Comparison of Simultaneously Recorded Central and Peripheral Arterial Pressure Pulses During Rest, Exercise and Tilted Position in Man

1955 Circulation Research  
Central (aortic or subclavian), brachial, radial and femoral pressure pulses were recorded simultaneously in 12 healthy subjects during conditions of rest, exercise and 70 degree head-up tilt. Peripheral systolic pressure at rest uniformly exceeded the central systolic pressure generated by the same heartbeat. The average radial pulse pressure was 146, 146 and 165 per cent of central pulse pressure during rest, exercise and tilt while radial mean pressures were 94, 93 and 9S per cent of central
more » ... mean pressures respectively. Summation of the incident pulse wave with reflected waves from the periphery and i-esonance effects in the peripheral arterial systems may produce these changes in pressure and contour. ALTHOUGH measurements of blood / % pressure in man by direct needle punc-JL A . ture are now commonplace, actually, determinations of arterial pressure by this technic, are of relatively recent origin. The average and range of values encountered in man, especially in regard to central arterial pressure pulses, have not as yet been well documented. Direct arterial blood pressure was first recorded in man during limb amputations. Thus, Faivre 1 in 1856 repoi^ted the blood pressure in the femoral artery of man as being 120 mm. of mercury. Merke and Mviller, 2 in 1925, surgically exposed a brachial artery in each of two critically ill patients and inserted T tubes for the recording of pressures. Brachial arterial pressures were obtained by needle puncture in 1931 by Wolf and von Bons-dorfP in a series of normal subjects and of patients with cardiovascular disease. Hypodermic-type manometers were used to record simultaneous pressure pulses in the axillary, femoral and dorsalis pedis arteries by Hamil-From the Section of Physiology, Mayo Clinic and Mnyo Foundation, Rochester, Minn. Abridgment of a portion of the thesis submitted by Dr. Kroeker to the Faculty of the Graduate School, University of Minnesota, in partial fulfillment of the requirements of a degreo of Master of Science in Medicine.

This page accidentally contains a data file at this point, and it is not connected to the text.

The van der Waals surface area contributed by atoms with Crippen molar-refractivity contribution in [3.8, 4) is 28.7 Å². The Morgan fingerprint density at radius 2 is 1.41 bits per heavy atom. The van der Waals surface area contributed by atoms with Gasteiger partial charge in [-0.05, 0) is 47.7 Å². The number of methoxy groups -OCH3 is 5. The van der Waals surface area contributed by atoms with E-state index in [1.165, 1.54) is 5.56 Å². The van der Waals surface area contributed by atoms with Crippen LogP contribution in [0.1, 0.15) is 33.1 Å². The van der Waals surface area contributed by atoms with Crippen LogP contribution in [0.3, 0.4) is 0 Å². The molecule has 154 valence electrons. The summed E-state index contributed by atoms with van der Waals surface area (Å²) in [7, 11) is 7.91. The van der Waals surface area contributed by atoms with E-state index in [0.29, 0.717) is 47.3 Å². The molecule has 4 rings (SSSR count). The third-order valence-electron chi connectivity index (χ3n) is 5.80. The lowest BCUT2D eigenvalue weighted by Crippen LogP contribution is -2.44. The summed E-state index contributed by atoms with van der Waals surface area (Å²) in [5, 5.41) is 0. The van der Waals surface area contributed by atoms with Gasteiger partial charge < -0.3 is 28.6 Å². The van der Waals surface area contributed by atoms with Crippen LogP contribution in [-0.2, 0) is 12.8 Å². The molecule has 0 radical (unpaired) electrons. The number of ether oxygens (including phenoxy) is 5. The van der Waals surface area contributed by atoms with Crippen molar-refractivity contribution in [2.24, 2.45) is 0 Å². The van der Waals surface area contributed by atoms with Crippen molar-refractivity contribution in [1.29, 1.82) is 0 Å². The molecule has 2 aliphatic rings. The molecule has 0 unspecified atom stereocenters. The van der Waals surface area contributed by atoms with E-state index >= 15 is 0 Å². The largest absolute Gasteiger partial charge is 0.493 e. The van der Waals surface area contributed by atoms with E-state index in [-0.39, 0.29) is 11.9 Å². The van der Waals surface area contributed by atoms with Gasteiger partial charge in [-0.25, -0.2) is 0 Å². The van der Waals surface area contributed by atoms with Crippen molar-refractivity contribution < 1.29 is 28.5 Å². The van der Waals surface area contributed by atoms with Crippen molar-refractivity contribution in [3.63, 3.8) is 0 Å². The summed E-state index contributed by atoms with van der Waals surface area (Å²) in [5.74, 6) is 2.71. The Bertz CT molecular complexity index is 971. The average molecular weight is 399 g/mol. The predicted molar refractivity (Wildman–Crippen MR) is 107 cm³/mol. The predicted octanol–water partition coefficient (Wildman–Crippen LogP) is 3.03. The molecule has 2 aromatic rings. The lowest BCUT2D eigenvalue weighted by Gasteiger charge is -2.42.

doi:10.1161/01.res.3.6.623 pmid:13270378 fatcat:su44j6lc2benxeiixj6nksks4m